Wild Animals

Whether they crawl, fly, swim, slither, walk, run or pounce, wild animals rely on their instincts. Read about all kinds of wild animals, mammals, birds, fish, insects, reptiles and amphibians.

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The boa constrictor is a large, nonvenomous snake known for squeezing the life from its prey. They are not considered to be at a high risk of extinction.

By Desiree Bowie

The Burmese python is a solitary and nocturnal creature, but it's become an invasive species in Florida as a result of the exotic pet trade.

By Desiree Bowie

The king cobra (Ophiophagus hannah) is the longest venomous snake in the world and is one of the few snake species to make a nest for its eggs.

By Desiree Bowie

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Pythons, the longest snakes in the world, are nonvenomous with a lethal squeeze. These snakes constrict their prey before devouring the meal.

By Desiree Bowie

The world's largest wolves weigh up to 175 pounds (79.4 kilograms) and measure up to 6 feet (1.8 meters) in length.

By Desiree Bowie

Wingspan isn't the only way to measure the largest eagles in the world. We also looked at weight and height.

By Yara Simón

Whether you're a chicken keeper looking to increase egg production or just curious about the largest chicken breed, here's a list of the giants by weight.

By Yara Simón

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One of the largest crocodiles ever was so big that one website called the species "bus-sized."

By Yara Simón

Hummingbird feeders are a great way to help those little fliers, but to feed them responsibly, you need to keep your feeders clean and fill them correctly.

By Jesslyn Shields

Bees can learn, make decisions and have a sense of smell 100 times more sensitive than ours. And most don't live in hives. Here are some cool facts about bees.

By Stephen Buchmann

Just one bite from any of these venomous snakes could cost you your life. They're some of the deadliest snakes in the world and you don't want to mess with them.

By Sharise Cunningham

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They are all huge, but does it surprise you that none of the nine biggest birds can fly?

By Jesslyn Shields

Sharks: They are the stuff of legend and the stuff of nightmares. But which are the biggest? Here are the top 10.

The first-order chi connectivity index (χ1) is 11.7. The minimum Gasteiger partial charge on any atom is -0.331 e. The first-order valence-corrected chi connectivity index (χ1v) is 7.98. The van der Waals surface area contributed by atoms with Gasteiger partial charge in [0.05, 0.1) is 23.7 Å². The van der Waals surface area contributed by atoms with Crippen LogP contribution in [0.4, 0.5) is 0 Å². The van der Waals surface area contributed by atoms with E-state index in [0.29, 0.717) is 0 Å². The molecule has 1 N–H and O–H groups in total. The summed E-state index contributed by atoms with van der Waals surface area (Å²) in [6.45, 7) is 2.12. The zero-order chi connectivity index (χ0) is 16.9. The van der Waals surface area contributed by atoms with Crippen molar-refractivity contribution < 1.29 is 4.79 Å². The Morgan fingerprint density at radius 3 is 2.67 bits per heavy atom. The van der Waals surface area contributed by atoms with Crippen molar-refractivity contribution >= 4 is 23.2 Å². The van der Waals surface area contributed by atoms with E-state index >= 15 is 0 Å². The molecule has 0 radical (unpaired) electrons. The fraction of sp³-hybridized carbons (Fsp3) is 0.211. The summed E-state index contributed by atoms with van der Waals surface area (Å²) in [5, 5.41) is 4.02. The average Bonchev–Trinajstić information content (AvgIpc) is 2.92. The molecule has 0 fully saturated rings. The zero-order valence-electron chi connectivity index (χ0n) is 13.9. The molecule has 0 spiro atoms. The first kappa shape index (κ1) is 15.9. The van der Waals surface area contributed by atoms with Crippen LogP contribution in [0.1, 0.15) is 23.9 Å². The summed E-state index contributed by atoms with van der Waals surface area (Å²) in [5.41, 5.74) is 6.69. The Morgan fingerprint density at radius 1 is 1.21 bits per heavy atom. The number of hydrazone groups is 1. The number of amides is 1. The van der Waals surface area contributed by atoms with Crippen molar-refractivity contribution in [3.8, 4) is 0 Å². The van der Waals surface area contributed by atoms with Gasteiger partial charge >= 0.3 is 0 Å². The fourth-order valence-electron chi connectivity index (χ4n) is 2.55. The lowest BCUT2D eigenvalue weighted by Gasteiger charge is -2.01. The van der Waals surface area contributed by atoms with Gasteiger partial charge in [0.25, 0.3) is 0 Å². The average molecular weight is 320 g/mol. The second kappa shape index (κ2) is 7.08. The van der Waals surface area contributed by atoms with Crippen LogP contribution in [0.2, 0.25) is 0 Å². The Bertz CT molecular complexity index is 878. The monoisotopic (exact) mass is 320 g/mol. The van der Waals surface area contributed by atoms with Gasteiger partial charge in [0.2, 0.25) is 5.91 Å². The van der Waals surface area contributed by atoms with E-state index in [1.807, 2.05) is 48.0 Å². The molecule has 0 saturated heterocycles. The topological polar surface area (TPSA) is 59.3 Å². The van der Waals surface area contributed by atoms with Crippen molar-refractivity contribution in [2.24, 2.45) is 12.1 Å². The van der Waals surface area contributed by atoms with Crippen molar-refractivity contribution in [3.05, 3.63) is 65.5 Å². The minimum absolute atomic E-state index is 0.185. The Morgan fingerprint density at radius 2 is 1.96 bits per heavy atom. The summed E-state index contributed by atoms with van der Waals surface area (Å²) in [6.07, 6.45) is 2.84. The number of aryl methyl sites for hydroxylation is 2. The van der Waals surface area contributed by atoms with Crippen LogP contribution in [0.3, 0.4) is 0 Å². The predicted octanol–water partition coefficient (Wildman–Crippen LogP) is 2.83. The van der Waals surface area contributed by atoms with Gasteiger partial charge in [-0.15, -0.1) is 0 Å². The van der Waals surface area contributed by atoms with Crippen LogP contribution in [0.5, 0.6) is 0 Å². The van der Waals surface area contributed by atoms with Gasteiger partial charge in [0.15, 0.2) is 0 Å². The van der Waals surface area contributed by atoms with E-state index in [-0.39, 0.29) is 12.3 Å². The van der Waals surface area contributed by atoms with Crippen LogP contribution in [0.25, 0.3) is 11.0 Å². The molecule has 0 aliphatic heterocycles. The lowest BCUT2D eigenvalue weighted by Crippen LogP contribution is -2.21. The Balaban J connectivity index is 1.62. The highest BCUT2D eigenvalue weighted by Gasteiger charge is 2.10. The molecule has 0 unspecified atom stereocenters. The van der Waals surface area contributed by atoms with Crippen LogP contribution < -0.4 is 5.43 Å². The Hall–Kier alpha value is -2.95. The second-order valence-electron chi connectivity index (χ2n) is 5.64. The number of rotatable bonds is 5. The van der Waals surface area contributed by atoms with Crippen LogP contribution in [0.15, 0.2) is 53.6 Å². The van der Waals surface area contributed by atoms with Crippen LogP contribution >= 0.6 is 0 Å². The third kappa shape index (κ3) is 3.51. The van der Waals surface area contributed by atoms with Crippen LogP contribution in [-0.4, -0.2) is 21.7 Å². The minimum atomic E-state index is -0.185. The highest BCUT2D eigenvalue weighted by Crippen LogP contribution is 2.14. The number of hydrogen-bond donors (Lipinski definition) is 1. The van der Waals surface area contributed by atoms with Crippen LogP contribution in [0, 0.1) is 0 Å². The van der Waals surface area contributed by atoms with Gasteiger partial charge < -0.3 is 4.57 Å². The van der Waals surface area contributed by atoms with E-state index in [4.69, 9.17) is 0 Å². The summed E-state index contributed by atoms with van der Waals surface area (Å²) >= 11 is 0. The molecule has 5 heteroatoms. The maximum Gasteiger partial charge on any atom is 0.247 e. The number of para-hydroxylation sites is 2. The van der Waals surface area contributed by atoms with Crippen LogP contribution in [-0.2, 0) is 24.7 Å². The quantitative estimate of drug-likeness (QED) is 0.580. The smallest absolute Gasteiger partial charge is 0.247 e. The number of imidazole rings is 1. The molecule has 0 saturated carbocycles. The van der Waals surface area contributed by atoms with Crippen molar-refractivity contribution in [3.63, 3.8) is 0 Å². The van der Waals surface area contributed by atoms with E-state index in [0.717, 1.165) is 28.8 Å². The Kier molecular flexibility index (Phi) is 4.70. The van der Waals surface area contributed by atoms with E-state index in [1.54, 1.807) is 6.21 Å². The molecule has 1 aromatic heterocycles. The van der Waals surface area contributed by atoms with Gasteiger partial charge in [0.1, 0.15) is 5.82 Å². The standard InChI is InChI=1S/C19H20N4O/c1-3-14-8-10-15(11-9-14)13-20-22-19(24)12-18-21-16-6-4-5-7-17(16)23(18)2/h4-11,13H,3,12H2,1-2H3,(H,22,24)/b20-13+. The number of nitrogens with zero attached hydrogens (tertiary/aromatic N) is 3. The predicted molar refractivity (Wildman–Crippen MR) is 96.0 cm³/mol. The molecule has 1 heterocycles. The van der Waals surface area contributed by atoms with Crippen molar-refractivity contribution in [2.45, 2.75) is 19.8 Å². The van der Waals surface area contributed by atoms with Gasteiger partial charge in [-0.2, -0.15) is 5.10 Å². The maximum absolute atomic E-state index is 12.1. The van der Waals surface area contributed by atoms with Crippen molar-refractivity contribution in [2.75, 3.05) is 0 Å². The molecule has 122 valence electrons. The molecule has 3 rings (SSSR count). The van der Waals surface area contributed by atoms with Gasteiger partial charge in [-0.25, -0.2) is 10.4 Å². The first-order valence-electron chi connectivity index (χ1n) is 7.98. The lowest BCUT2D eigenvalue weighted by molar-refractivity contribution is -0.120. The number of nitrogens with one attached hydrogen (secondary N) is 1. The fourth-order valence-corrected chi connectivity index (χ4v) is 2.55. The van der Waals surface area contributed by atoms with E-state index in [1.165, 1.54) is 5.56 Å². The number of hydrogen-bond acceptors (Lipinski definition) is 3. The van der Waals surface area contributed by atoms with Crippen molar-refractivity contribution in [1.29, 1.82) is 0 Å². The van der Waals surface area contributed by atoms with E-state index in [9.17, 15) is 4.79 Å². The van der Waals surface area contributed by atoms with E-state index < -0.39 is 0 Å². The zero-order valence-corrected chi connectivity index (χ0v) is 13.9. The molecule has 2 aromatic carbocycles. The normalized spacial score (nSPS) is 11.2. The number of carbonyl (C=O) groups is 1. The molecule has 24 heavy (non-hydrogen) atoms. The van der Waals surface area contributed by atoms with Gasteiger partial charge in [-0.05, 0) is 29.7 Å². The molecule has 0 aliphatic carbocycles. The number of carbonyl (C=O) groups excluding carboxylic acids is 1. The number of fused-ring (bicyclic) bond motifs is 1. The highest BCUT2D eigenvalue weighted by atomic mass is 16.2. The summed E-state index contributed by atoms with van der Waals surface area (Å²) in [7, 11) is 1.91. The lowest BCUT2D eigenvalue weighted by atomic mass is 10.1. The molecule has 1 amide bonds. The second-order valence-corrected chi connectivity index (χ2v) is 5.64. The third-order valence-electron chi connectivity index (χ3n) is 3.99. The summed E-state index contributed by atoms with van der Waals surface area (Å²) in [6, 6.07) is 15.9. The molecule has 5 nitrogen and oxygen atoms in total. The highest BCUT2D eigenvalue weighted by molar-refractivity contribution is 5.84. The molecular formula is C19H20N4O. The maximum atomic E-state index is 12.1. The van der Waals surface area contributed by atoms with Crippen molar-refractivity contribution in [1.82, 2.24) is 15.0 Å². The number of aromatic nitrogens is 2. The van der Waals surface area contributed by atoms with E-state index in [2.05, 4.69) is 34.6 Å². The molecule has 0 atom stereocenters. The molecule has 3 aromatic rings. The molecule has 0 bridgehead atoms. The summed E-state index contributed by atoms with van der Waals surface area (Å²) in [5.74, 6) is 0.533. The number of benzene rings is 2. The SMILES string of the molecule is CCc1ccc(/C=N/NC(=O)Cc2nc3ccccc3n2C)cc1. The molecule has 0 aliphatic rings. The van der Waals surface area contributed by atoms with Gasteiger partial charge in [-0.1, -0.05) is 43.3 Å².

By Carrie Tatro

The pink fairy armadillo looks like something out of a children's book and is so rare that very few people have ever seen one.

By Carrie Tatro

A new study dispels the myth that snakes are deaf to airborne sounds and reveals that different species react differently to the sounds they hear.

By Christina N. Zdenek

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Like something out of a horror film, this parasitic worm invades a snail's eyestalks, where it pulsates to imitate a caterpillar, attracting the ultimate target, a bird.

By Mark Mancini

There are tons of squirrel species around the world. Do they all have the same life span?

By Kristen Hall-Geisler

Estimating ant numbers and mass provides an important baseline from which to monitor ant populations amid worrying environmental changes.

By Mark Wong

It's a slippery proposition, to be sure, but bees do it, birds do it and you can bet that eels do it too. The question is, how do eels reproduce?

By Mark Mancini

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Unlike most species on Earth, the male seahorse, rather than the female, does the gestating and delivery. And he does it in his own unique way, a new study found.

By Jesslyn Shields

During the fall months, you may see unfamiliar birds in your area as those from the north begin to fly south. But how do they know when it's time to migrate and where to go?

By Alia Hoyt

Today, technological advances are providing new insights into bird migration and showing that it is more complex and wonderful than scientists ever imagined.

By Tom Langen

While you may not want to encounter one on a hike, there's no denying that snakes are magnificent creatures — no matter how big or small they are. But when it comes to the biggest snakes in the world, nature truly knows no bounds.

By Mark Mancini & Desiree Bowie

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You don't want an animal living in your house that's smarter than a raccoon and never rests.

By Jesslyn Shields

Sailfish are the fastest known animal in the ocean. Just how fast? As fast as a cheetah. That's how fast.

By Cherise Threewitt